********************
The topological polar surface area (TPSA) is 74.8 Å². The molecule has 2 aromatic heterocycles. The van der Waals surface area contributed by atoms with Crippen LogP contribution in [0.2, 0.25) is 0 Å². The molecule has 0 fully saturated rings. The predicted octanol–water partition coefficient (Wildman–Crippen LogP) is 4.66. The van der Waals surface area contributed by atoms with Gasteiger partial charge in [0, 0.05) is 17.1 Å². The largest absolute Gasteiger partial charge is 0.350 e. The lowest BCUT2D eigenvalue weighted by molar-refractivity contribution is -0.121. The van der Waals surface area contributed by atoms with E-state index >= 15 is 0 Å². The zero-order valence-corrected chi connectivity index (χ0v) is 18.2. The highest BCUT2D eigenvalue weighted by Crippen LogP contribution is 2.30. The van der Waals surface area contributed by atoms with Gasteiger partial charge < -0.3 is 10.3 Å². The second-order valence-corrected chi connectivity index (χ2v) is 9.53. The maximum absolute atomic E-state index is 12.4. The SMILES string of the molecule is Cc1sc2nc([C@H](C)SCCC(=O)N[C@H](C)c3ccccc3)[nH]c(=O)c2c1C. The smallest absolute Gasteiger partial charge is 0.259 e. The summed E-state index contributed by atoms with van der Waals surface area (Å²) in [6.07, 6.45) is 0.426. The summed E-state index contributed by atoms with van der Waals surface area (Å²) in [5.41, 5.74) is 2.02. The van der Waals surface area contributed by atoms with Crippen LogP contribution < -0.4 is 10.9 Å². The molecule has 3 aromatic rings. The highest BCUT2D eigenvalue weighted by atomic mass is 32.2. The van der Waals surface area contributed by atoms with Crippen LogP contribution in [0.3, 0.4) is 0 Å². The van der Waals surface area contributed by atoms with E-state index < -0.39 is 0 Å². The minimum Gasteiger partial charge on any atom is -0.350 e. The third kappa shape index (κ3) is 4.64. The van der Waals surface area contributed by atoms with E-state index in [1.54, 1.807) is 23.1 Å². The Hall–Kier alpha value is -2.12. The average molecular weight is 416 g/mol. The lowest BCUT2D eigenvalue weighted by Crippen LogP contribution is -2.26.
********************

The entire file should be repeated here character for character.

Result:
The topological polar surface area (TPSA) is 74.8 Å². The molecule has 2 aromatic heterocycles. The van der Waals surface area contributed by atoms with Crippen LogP contribution in [0.2, 0.25) is 0 Å². The molecule has 0 fully saturated rings. The predicted octanol–water partition coefficient (Wildman–Crippen LogP) is 4.66. The van der Waals surface area contributed by atoms with Gasteiger partial charge in [0, 0.05) is 17.1 Å². The largest absolute Gasteiger partial charge is 0.350 e. The lowest BCUT2D eigenvalue weighted by molar-refractivity contribution is -0.121. The van der Waals surface area contributed by atoms with E-state index >= 15 is 0 Å². The zero-order valence-corrected chi connectivity index (χ0v) is 18.2. The highest BCUT2D eigenvalue weighted by Crippen LogP contribution is 2.30. The van der Waals surface area contributed by atoms with Gasteiger partial charge < -0.3 is 10.3 Å². The second-order valence-corrected chi connectivity index (χ2v) is 9.53. The maximum absolute atomic E-state index is 12.4. The SMILES string of the molecule is Cc1sc2nc([C@H](C)SCCC(=O)N[C@H](C)c3ccccc3)[nH]c(=O)c2c1C. The smallest absolute Gasteiger partial charge is 0.259 e. The summed E-state index contributed by atoms with van der Waals surface area (Å²) in [6.07, 6.45) is 0.426. The summed E-state index contributed by atoms with van der Waals surface area (Å²) in [5.41, 5.74) is 2.02. The van der Waals surface area contributed by atoms with Crippen LogP contribution < -0.4 is 10.9 Å². The molecule has 3 aromatic rings. The highest BCUT2D eigenvalue weighted by atomic mass is 32.2. The van der Waals surface area contributed by atoms with Crippen LogP contribution in [0.3, 0.4) is 0 Å². The van der Waals surface area contributed by atoms with E-state index < -0.39 is 0 Å². The minimum Gasteiger partial charge on any atom is -0.350 e. The third kappa shape index (κ3) is 4.64. The van der Waals surface area contributed by atoms with E-state index in [1.54, 1.807) is 23.1 Å². The Hall–Kier alpha value is -2.12. The average molecular weight is 416 g/mol. The lowest BCUT2D eigenvalue weighted by Crippen LogP contribution is -2.26.